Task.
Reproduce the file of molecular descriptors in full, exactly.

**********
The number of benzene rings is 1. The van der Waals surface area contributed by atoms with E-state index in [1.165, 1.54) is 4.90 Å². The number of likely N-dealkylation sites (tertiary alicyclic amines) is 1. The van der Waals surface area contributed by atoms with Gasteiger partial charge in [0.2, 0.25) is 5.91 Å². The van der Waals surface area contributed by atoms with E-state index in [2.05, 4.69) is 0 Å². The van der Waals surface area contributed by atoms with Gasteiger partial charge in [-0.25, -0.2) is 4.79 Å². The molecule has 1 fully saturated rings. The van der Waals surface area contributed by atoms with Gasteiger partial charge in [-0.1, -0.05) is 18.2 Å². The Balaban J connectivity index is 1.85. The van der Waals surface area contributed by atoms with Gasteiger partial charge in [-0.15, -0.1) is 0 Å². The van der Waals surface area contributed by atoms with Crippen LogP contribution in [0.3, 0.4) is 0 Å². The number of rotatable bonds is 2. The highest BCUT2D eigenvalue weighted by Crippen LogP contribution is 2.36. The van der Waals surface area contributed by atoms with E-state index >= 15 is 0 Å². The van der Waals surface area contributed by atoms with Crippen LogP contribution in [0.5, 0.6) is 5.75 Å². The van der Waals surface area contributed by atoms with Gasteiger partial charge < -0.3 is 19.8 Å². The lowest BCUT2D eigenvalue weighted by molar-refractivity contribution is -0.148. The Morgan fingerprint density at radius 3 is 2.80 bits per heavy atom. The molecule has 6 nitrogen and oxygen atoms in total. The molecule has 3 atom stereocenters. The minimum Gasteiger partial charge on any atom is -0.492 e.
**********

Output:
The number of benzene rings is 1. The van der Waals surface area contributed by atoms with E-state index in [1.165, 1.54) is 4.90 Å². The number of likely N-dealkylation sites (tertiary alicyclic amines) is 1. The van der Waals surface area contributed by atoms with Gasteiger partial charge in [0.2, 0.25) is 5.91 Å². The van der Waals surface area contributed by atoms with E-state index in [2.05, 4.69) is 0 Å². The van der Waals surface area contributed by atoms with Gasteiger partial charge in [-0.25, -0.2) is 4.79 Å². The molecule has 1 fully saturated rings. The van der Waals surface area contributed by atoms with Gasteiger partial charge in [-0.1, -0.05) is 18.2 Å². The Balaban J connectivity index is 1.85. The van der Waals surface area contributed by atoms with Gasteiger partial charge in [-0.15, -0.1) is 0 Å². The van der Waals surface area contributed by atoms with Crippen LogP contribution in [0.3, 0.4) is 0 Å². The number of rotatable bonds is 2. The highest BCUT2D eigenvalue weighted by Crippen LogP contribution is 2.36. The van der Waals surface area contributed by atoms with E-state index >= 15 is 0 Å². The van der Waals surface area contributed by atoms with Crippen LogP contribution in [0.5, 0.6) is 5.75 Å². The van der Waals surface area contributed by atoms with Gasteiger partial charge < -0.3 is 19.8 Å². The lowest BCUT2D eigenvalue weighted by molar-refractivity contribution is -0.148. The Morgan fingerprint density at radius 3 is 2.80 bits per heavy atom. The molecule has 6 nitrogen and oxygen atoms in total. The molecule has 3 atom stereocenters. The minimum Gasteiger partial charge on any atom is -0.492 e.